Pine Barrens Witch, Margaret "Peggy" Clevenger


New Member
Jun 10, 2024
Margaret "Peggy" Clevenger...Pine Barrens Witch
There was a good amount of posting from "Jerseyman" on here about Peggy being the Pine Barrens Witch. Thats fine, HOWEVER, I don't believe MY 4th generation Great Grandmother, was a witch. People don't just go around turning themselves into rabbits and dogs. I do believe however, that stories get stretched out and embellished from time to time. Back in the time from when she was born in 1786 until around 1850 people back then would use roots and plants from the woods for all sorts of healings. Such as the TEABERRY bush was used for making tea (and it still is today), there are all sorts of plants in the woods to use illnesses. The native American would use the green moss on their wounds for healing. My Grandmother married and had children, she helped run a stagecoach stop. There is even the CLEVENGER GLASS WORKS in the area where she lived that she used the mason jars from there. So all these "WITCH POTIONS" that she probably used I'm sure were handed down from all the family members before her for medicine. Her son from time to time would go to her home to check on his mother because she lived alone after her husband William (MY 4th generation Grandfather) had died. She lived alone there because that was HER HOME with him and where she raised their children. She didn't want to leave her home. And the fire that burnt down her home, probably started at her fireplace as thought, that was her source of heat and of course cooking.
Now I can see where the folklore gets started like all stories do, makes for good story telling. Like The Jersey Devil...OK some people believe in that as do they believe in the Pine Barrens Witch. And that's ok too. I just don't see this 13th child sprouting wings and flying out the window. But to each their own. I just wanted to kind of put the story straight about my g'grandmother.

Here is what the "Jerseyman" had posted on June 15, 2012, if no-one had seen this about Peggy.
With all of the misinformation provided in the other thread regarding Margaret “Peggy” Clevenger, I think it is time that we conduct documentary research with due diligence to find the facts about Mrs. Clevenger. She was born circa 1786 as Margaret Blake, the daughter of Thomas and Sarah Blake. Sometime during the first decade of the nineteenth century, she married William Dothey Clevenger. Based on the children that I can identify, it appears the marriage occurred during 1806 or 1807. The oldest surviving child that I can find is John R. Clevenger, born about 1807. Two years later, the couple had Sarah Blake Clevenger, born 27 December 1810. Son Thomas Blake Clevenger was born circa 1818 and son Samuel Clevenger born about 1825. I suspect that William and Margaret had other children, but I have not yet identified them. On 8 October 1830, Sarah B. Clevenger married Reuben Woodmansee Chamberlin at Forked River, Monmouth County, New Jersey. This is the son-in-law mentioned in the Cox letter above, which states, “The testimony of her son-in-law, who brought her from Forked River, the day previous….” The 1849 Otley and Whiteford map of Burlington County properly identifies the house as lying within Pemberton Township at that time: A year later, the federal government’s 1850 Seventh Decennial Census enumerates William D. Clevenger and his wife, Margaret, living in Pemberton Township residing near two of their sons (as stated above in the article and letter):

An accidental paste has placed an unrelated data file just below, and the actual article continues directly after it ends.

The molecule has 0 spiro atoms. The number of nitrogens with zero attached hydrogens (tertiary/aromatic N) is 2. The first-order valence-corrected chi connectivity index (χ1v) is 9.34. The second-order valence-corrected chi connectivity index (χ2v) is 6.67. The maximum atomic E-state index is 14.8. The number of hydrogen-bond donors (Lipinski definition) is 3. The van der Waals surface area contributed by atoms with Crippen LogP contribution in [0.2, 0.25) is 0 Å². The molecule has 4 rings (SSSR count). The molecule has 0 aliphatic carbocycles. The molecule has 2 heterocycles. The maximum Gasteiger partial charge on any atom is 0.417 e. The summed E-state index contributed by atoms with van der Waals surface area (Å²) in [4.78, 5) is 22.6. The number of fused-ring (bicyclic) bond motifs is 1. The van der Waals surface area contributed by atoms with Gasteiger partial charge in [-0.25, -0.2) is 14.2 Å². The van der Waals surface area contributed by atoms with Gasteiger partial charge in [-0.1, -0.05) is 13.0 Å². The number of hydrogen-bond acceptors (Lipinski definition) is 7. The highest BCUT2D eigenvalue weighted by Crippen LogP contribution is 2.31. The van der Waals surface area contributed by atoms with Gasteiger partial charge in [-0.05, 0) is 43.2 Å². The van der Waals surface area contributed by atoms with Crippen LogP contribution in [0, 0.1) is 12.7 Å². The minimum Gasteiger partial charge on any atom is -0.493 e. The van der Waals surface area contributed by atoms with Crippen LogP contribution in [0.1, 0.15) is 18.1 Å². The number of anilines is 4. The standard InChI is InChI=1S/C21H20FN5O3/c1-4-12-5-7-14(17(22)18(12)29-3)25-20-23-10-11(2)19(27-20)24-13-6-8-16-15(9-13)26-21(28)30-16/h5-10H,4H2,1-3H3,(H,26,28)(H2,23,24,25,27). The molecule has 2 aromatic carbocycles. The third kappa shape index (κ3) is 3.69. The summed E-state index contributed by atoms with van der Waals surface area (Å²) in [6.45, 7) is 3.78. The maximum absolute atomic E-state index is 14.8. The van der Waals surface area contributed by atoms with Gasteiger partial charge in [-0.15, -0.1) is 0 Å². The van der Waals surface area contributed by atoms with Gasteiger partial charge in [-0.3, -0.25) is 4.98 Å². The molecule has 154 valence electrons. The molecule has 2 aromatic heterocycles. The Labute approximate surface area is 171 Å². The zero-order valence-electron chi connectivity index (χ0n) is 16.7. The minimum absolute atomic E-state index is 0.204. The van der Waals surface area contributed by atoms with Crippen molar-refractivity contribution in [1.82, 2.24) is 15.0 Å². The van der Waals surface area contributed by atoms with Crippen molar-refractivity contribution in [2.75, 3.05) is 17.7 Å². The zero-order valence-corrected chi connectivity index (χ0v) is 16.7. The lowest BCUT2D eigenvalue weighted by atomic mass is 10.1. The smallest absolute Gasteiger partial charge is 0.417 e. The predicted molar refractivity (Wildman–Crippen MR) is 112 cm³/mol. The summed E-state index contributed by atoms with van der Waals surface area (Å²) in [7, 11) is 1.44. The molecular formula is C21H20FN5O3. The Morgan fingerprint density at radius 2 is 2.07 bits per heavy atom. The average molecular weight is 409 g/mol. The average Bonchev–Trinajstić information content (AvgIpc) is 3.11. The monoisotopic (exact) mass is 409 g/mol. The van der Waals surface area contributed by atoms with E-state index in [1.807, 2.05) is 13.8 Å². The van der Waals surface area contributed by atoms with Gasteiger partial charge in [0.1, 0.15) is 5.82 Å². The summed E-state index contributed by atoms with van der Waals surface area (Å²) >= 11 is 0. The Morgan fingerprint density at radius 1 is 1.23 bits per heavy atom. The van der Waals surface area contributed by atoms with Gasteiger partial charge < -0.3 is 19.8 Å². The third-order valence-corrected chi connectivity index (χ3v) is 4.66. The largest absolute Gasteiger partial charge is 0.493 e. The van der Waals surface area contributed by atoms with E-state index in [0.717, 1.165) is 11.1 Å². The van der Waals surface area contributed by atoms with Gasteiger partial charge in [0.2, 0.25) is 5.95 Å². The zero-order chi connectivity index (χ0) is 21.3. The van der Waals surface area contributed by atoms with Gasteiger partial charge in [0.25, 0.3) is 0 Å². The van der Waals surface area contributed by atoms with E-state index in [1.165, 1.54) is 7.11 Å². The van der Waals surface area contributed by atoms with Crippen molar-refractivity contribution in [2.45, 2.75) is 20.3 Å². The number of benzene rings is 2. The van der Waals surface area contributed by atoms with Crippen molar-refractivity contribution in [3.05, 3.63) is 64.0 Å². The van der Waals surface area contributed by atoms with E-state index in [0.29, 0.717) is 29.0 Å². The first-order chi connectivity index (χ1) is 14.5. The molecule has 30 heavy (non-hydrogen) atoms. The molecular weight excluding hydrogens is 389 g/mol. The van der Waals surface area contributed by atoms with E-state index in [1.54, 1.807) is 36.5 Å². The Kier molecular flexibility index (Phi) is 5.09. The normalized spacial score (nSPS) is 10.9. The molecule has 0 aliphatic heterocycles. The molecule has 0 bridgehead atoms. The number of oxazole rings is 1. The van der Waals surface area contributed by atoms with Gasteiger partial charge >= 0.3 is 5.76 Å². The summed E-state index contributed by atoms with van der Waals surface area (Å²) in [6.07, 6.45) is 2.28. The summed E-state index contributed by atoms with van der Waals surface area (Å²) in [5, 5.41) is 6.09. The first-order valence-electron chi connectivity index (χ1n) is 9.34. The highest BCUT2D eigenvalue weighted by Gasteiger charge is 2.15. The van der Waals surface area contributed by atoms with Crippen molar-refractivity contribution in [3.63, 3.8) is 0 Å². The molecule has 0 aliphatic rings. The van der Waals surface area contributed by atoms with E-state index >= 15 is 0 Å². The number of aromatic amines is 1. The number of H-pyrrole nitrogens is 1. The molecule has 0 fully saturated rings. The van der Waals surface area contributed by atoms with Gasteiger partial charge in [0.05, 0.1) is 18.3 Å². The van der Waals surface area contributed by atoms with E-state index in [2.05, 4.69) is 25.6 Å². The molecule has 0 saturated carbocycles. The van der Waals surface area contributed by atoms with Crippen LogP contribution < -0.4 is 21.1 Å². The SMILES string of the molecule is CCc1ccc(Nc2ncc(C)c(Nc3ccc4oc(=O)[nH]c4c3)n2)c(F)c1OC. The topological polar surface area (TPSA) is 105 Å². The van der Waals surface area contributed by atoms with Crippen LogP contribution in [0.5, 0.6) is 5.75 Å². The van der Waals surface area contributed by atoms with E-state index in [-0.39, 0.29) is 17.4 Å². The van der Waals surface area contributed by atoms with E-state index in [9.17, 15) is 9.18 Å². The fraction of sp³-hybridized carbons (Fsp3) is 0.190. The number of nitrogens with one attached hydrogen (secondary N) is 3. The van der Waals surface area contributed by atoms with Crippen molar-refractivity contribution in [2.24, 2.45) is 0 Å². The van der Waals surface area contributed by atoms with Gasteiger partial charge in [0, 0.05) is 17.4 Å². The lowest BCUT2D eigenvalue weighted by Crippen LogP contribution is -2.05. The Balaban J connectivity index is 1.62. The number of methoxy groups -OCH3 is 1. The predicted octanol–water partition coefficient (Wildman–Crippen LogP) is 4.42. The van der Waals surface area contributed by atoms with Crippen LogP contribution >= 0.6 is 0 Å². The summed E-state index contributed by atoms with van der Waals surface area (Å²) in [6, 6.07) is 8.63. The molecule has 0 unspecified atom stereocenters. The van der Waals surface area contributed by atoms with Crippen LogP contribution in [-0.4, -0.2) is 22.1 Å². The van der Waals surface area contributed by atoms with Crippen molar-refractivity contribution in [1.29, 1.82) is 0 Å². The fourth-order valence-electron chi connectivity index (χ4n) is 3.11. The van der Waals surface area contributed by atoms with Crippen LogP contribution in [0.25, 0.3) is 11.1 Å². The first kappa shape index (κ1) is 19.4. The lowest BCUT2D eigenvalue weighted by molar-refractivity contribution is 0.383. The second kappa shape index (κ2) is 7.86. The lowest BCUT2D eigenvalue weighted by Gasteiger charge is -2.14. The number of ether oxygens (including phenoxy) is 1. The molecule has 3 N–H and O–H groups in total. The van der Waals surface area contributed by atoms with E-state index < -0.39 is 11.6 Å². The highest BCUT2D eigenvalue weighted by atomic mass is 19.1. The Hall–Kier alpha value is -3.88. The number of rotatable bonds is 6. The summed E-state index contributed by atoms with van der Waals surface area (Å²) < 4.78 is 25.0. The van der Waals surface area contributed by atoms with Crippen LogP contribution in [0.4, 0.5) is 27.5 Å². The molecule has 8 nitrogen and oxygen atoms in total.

Sometime between 1850 and 1857, William D. Clevenger died, as the article and the letter above both indicate that she lived alone at the time of her death. She was about 71 years of age at her demise. Peggy’s daughter, Sarah Chamberlin, following her own husband’s death, moved to Port Norris, Cumberland County, New Jersey, where she resided with her daughter, Elizabeth Liber, the wife of oysterman Jacob Liber. Sarah died there on 27 January 1886 and the family interred her remains in the Port Norris Methodist Episcopal Church Cemetery.
Most folk tales contain a modicum of truth and I suspect that the derangement she suffered from her addiction to opiates and, perhaps, just the effects of a hard life and old age, made Peggy babble and say things that others thought to be crazy and even exhibiting the behavior of a witch. So, I think that a tall tale arose around Peggy, but, in actuality, I think Mrs. Clevenger was just a woman who married, raised a family, and live out in the woods until her husband died. Then, she continued her life alone in the cabin and used opiates and liquor to numb her grief and the effects of living a hard life in the Pines of Burlington County.
Best regards,
Like Reactions: Ben Ruset"""

No hurt feelings on my part. Hope no-one was offended., not my intentions.
Thank You, Debbie.
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Reactions: Teegate and rc911

If you read my postings carefully, you will find that I sought to refute the identifier of "witch" when discussing Peggy Clevenger. I often find myself exploding myths (read fakelore) with historical truth and informed opinions. Your opening paragraph mischaracterizes what I wrote about Peggy Clevenger. While others might describe her as being the Pine Barrens witch, I sought to dispel that story.

No offense taken; just setting the record straight and keeping it real.

Best regards,